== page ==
Have you ever wanted to watch a bunch of two-foot-tall immortal ‘Beby’s engage in a real-time Battle Royale? Look no further than ‘Bebylon’, an upcoming multiplayer VR game with comedic arena combat at its core, where you can humiliate, fight your foes and laugh your ass off.
We spoke with Cory Strassburger, co-founder of cinematic VR company Kite and Lightning Studios, to discuss their upcoming project – Bebylon: Battle Royale, as well as how their team are capitalising on their recent SIGGRAPH success. We also spoke about how their DIY performance capture setup, involving facial capture from the latest iPhone X, opens up the world of motion capture to the general public.
Kite & Lightning recently attended this year’s SIGGRAPH convention, the world’s largest conference on computer graphics, attended by tens of thousands of CG professionals. During the Real-Time Live competition, described as a showcase for the best of the best in real-time graphics and interactivity to compete and share their innovations, Kite & Lightning won the prize for Best Showcase with their DIY body and facial performance capture solution.
How has the reaction been after your win at SIGGRAPH’s Real-Time Live? What has the reaction from the industry been like?
Corey Strassburger: The general reactions have been really positive and exciting. I think the setup inspired a lot of people who’ve been itching to bring characters to life but didn’t really have the means to.
The industry reaction was a bit of a surprise! I didn’t expect to hear from so many VFX folks, from the big facilities, who were really impressed and who were contemplating, or in the process of implementing a similar setup.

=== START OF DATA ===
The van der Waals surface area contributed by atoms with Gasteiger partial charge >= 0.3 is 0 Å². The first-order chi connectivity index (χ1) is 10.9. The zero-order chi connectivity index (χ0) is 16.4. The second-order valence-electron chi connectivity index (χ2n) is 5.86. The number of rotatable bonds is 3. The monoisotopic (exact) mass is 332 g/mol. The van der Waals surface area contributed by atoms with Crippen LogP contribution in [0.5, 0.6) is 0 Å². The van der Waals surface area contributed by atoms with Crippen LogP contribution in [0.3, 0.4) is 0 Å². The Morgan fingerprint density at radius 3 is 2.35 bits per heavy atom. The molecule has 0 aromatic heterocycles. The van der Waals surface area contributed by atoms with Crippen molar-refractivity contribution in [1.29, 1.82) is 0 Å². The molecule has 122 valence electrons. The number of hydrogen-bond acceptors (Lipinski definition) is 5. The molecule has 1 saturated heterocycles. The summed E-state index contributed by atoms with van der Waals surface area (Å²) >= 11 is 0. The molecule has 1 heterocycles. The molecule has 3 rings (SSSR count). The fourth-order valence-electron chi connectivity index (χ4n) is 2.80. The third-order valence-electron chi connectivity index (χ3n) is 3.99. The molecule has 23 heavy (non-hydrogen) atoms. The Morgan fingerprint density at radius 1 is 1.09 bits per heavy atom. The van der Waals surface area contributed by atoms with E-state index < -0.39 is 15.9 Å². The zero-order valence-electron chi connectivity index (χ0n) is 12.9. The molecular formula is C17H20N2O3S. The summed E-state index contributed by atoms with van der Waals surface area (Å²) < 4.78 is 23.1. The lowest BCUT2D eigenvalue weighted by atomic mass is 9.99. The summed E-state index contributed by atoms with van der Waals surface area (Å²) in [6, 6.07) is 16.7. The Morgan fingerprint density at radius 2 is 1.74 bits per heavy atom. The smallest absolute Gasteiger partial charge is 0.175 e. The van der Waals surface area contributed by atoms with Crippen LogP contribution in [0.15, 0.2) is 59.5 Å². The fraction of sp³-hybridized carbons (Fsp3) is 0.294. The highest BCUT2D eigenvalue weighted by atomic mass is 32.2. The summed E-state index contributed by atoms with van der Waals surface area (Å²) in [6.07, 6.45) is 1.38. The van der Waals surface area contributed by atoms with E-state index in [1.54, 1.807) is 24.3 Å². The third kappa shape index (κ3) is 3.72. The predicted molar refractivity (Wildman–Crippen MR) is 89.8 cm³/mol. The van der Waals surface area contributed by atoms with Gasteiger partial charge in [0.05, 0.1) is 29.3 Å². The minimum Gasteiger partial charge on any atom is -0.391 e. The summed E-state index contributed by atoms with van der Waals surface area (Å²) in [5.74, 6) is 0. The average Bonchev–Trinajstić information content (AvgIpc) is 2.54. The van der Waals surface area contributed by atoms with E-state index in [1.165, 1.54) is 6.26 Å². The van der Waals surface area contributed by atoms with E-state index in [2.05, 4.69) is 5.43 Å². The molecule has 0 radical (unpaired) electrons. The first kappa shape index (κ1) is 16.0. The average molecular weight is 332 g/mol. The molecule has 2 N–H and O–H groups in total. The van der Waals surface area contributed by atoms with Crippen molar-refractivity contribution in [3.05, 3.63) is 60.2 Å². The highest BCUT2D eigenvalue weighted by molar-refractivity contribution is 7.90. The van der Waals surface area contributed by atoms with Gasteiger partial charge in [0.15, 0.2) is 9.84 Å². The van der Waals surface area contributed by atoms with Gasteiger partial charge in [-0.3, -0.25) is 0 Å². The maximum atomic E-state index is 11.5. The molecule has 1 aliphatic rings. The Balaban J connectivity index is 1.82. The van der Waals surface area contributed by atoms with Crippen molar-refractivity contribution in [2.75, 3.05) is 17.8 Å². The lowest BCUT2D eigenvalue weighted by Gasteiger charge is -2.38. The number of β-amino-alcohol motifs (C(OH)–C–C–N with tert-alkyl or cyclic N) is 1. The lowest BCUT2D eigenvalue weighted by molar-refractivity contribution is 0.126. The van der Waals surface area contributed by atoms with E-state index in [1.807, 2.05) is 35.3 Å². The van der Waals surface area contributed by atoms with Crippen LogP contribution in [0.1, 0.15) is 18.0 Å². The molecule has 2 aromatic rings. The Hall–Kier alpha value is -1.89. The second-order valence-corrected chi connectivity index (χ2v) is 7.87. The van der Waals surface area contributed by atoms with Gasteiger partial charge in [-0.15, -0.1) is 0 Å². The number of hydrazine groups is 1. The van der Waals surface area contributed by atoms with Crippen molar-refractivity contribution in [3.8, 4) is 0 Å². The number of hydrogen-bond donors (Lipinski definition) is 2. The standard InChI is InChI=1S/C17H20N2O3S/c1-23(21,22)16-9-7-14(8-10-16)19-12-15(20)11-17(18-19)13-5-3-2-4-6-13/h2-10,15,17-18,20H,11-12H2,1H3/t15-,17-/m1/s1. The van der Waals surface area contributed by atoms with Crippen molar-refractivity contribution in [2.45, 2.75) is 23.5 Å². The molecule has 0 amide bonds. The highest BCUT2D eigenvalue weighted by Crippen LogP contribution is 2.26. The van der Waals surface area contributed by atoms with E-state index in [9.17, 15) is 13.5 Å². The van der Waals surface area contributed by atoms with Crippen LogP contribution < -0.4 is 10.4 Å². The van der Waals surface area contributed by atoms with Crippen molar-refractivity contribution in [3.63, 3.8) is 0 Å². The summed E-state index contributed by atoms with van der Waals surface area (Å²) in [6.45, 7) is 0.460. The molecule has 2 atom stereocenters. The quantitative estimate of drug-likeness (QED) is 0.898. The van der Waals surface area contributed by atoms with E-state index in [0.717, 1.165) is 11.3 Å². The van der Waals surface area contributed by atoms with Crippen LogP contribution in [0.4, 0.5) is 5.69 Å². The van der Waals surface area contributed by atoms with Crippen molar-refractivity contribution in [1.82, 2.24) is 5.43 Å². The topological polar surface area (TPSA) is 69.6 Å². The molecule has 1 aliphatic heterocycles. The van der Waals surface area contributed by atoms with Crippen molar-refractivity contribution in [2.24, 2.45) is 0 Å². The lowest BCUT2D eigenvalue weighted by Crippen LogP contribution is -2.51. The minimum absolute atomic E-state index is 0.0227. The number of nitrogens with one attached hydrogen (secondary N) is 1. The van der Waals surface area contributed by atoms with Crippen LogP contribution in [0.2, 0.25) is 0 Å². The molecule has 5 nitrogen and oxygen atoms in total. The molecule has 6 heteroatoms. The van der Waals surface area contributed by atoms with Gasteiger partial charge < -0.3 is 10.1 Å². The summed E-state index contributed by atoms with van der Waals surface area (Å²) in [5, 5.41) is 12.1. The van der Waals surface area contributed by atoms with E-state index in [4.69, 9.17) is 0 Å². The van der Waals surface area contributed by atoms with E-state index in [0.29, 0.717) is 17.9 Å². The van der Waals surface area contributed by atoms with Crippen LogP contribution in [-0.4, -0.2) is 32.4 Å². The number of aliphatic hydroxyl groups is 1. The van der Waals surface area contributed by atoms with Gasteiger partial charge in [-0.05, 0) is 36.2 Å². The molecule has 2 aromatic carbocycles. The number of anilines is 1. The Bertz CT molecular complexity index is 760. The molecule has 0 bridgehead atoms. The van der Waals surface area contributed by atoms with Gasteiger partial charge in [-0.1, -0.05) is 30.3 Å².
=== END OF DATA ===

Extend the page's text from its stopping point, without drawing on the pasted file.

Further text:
We know this setup was used for promotional purposes and events but is any of the footage you’ve captured using this setup used in-game? Whether it is in gameplay or cinematics?
CS: Actually the entire purpose of the endeavour was for generating in-game content, cinematics, trailers, and eventually short story content. Early on, as the Bebylon world began to conceptually grow, it became clear how important the characters and their stories we’re for inspiring the players. It’s really a game world designed to unleash the player’s inner wild child and pour all that expressivity into the arena battles! So it was essential for us to find a way to bring these characters and stories to life with enough expression to set the tone and create a wild setting for players to dive into. The main problem we had was that we had neither the time nor budget to entertain this slice of the spectrum, at least not for a long while.
But, now that we have this super fast and easy-to-use DIY setup, we can start to generate more and more content. I’ve been using it lately for in-game content and we have just a few more capture sessions planned: that will wrap our gameplay and cinematic needs for the initial release. But we’re most excited for the subsequent content that will expand the initial game, customisations and grow the overall Bebylon world with all kinds of cinematic and immersive content! We’ve created quite a vast world for Bebylon over the last few years, and we’re just at the tip of the iceberg, so we have a long road ahead with tons of content to create; all thanks to our new motion capture setup!
What is next for Kite & Lightning? What is next for Bebylon Battle Royale?
CS: As I was mentioning, the Bebylon world goes really deep and we’re planning to spend the next couple years rolling out as much of the big vision as we can. It’s a challenging gamble because each step needs to be successful in order for the next step to take root. The Battle Royale game itself is actually more of a gateway drug into the world and if it’s successful enough, we can start to create all the meta layers of entertainment that further fuel the game and it’s expansion. It’s really this bigger vision that gets us up in the morning; it’s what keeps our excitement building. At heart, we love making the cinematic story-driven content and if all goes as planned, we’ll be having a crazy amount of fun over the next couple years evolving this wild world of Bebylon!
Can you tell us more about how you plan to adapt to the latest updates in the technology you’ve used? For example, when the latest Apple iPhone/other consumer tech is released?